Photo of Kettering Bingo Hall cannabis farm.

Kettering police have been destroying harmless plants, but unable to catch the florists who grew them.

So, they closed down the cannabis grow, but have no idea who was behind it and made no arrests. No doubt whoever was behind it will be pretty pissed off at having their lovely grow taken down, but they’ll be more relieved they didn’t get caught and they are no doubt still making a fortune from other similar huge indoor gardens the police haven’t been able to locate.

More of the same

PC Gray went on to say: “These crime groups blight society by manufacturing and selling controlled drugs in Northamptonshire,

“We will never stop trying to bring them down and this type of activity will continue.”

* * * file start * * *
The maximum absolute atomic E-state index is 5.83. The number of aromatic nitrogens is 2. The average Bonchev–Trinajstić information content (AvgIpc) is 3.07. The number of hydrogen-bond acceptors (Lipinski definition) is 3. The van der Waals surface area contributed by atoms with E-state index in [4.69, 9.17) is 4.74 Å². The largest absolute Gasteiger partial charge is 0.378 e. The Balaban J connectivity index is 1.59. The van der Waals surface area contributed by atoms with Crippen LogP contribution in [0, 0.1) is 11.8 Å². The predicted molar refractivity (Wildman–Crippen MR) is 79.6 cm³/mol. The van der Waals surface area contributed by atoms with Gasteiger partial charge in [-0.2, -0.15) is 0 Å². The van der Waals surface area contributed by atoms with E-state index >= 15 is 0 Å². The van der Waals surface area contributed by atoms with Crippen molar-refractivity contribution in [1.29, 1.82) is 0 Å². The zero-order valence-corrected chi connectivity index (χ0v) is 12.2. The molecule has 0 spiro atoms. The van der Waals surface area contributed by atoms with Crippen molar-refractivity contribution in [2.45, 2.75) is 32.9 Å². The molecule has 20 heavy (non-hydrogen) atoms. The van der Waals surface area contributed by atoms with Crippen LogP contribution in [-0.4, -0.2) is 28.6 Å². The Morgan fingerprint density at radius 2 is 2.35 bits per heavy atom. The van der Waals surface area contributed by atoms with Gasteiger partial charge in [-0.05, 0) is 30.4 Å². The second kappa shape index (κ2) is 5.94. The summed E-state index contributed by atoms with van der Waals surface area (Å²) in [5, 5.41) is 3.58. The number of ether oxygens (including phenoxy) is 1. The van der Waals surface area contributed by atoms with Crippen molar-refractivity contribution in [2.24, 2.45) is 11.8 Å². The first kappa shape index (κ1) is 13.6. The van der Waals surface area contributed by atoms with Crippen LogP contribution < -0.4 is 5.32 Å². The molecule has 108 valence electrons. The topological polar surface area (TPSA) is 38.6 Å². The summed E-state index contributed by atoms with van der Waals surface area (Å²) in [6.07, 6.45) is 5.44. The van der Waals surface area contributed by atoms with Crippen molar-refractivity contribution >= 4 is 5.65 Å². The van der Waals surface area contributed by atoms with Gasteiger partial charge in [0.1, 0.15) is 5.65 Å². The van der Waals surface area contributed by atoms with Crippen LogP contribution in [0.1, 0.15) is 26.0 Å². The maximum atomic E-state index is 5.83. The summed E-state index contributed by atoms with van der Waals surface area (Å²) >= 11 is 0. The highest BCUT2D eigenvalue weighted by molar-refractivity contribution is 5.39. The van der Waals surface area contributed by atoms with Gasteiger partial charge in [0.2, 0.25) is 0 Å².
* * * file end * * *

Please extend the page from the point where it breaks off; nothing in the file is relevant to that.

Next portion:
I have never denied there are some nasty elements involved in the production and supply of cannabis in the UK involving organised crime. That’s a product of prohibition and given it hasn’t worked in the last 100 years, Occam’s Razor suggests it will continue to be an expensive failure.

PC Gray only puts forward arguments for legalising, taxing and regulating the sale and production of cannabis in the UK. He can pontificate as much as he likes about blights on society, it does not change the famous quote, often wrongly attributed to Albert Einstein

Insanity is doing the same thing over and over again and expecting different results.

I’ve only been to Kettering once in my life, it’s a rather quaint historic town about 70 miles north of London. Perhaps they have no crime in Kettering and the police have nothing better to do other than to go after cannabis, even after nine years of Tory austerity cuts to their budget.

Knife crime in Kettering

Hoodie with a knife

Plants are a priority over knife crime for Kettering Police.

Alas, not, a quick Google search for knife crime in Kettering yielded this sad story about Gill Veysey, a mother who lost her son to a fatal stabbing in the town, expressing her concern about a recent spate of knife attacks in Kettering.